Book tackles Derry drugs problem

Author John Lindsay with a copy of his new book 'No Dope Here?' during the official launch on Thursday afternoon. 0412JM12
Author John Lindsay with a copy of his new book 'No Dope Here?' during the official launch on Thursday afternoon. 0412JM12

Relatives affected by the violent actions of Derry vigilante group Republican Action Against Drugs (R.A.A.D.) make straight for John Lindsay after the official launch of his book.

A relative of Andrew Allen, who was murdered by R.A.A.D. in Buncrana in February asks John to sign the book. They thank John and say that his book is both “courageous” and “important”.

Michael Doherty asks a question during Thursday's book launch. 0412JM09

Michael Doherty asks a question during Thursday's book launch. 0412JM09

John’s book, titled ‘No Dope Here? (Anti-Drugs Vigilantism in Northern Ireland), is published and funded by YES! Publications and the Junction.

The back cover of the book states that it looks at drug use in Northern Ireland and examines how different paramilitary groups have attempted to profit from it and to ‘police’ it through violence.

John was born in Belfast, raised in North Wales and has lived in Derry since 1986. He’s a yoga teacher and a father of four.

“I hope people read my book and I hope they buy it. The reason I wrote this book was to hopefully encourage people to have a debate about the issue of drug use, justice and about violence in our communities.

A section of the attendance at Thursday's book launch. 0412JM11

A section of the attendance at Thursday's book launch. 0412JM11

“I also wanted to stress how parents affected by the drug problem worry that their children will be murdered, mutilated or beaten up by paramilitaries.

“The media have an important part to play too because I want the book to help the media think about how they report how these groups defame the law of due process.”

John added: “I hope that my book can go some way to reducing or indeed stop the vigilante attacks in our communities. People have been using drugs for hundreds of years and a threat of violence is not the way forward. Everyone in society has to take part in the discussion if we are to stand any chance of improving how we deal with the issue.”

Maureen Hetherington from the Junction said that the organisation were proud to be associated with the book and praised John for tackling, what she described as a “very difficult issue”.

“The Junction is a peace building centre and we are all about addressing the legacy of the conflict therefore we are delighted to have part funded John’s book.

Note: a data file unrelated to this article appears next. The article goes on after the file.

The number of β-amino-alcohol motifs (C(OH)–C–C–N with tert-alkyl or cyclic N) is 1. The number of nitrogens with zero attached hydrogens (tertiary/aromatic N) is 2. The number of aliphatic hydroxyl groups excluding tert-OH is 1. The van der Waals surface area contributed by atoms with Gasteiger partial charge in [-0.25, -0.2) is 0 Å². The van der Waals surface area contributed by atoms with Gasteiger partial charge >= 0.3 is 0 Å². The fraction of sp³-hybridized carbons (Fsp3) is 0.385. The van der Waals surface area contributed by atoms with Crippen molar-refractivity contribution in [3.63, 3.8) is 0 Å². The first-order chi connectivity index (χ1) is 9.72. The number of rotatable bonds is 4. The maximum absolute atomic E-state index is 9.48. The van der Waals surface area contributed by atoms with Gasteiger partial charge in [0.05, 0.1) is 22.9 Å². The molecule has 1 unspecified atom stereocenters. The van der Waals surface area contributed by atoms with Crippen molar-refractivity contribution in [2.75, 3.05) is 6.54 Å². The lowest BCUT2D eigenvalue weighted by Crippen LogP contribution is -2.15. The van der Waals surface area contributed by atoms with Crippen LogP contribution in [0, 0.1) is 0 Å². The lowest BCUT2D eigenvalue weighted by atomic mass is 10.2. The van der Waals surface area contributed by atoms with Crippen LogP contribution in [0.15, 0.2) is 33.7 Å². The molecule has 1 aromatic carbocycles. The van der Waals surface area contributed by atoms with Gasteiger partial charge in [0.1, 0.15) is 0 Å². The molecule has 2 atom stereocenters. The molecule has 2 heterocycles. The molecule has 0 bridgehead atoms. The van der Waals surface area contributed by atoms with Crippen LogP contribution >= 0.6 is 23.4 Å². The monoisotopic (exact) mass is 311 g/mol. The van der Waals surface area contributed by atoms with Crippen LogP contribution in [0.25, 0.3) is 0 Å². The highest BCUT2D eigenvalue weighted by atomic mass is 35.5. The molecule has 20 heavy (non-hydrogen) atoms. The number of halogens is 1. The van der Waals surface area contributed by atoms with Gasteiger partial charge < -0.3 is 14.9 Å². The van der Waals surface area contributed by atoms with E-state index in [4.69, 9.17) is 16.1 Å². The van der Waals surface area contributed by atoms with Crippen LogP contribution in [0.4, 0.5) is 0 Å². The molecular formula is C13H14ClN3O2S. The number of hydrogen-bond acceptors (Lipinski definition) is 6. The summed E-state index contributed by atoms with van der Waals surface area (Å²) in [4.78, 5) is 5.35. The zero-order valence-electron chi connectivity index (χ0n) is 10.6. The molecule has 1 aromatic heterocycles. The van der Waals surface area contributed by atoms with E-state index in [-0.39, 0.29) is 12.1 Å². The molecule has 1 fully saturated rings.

“We want Derry to be seen as a city of sanctuary. We want it to be a welcoming place to visitors when they come here but how can we welcome and look after visitors when we can’t even look after our own people.

“Young people have been and still are being exiled from our city because of the drugs issue. John’s book is excellent and I have to commend him for taking on what is a very difficult issue.

“It’s certainly not a popular subject and it’s very brave of John to write such a hard hitting book. John’s very passionate about the issue and I hope it goes towards raising awareness and debate.”

Eamonn Deane from YES! Publications applauded John for taking on, what he described as a “risky business” and said the book addressed the “dark side” of Derry.

“It was risky business for John when both researching and writing this book. All sorts of people will not like what is written in the book and they are going to come at us but I think they are signs of just how brave John is in tackling the drugs problem in his book.

“YES! Publications are also delighted to be associated with John and his book because we think he is showing great leadership in promoting a debate on the issues of drugs, justice and vigilantism.

“I think the book also encourages people to think about how they can influence policy regarding drugs legislation. It offers insight into what happens in communities when the people living there come up with their own policies - lives are destroyed when this happens.

“It certainly wasn’t an easy book to write for John because it shows the dark side of what’s happening here. It might be easy to ignore the problem but it will never go away. It’s only through such approaches as John’s that we can start to move towards having an important debate and discussion about how we can tackle the drug issue and the problems that come with it.”

A question and answer session proceeded the official launch of the book. Many of those at the event congratulated John on his book and several said that they hoped it would force people to consider their actions before using violence as a way to tackle or police the issue of drugs in Derry.

‘No Dope Here? (Anti-Drugs Vigilantism in Northern Ireland)’ is available to buy at Eason, Shipquay Books and Foyle Books.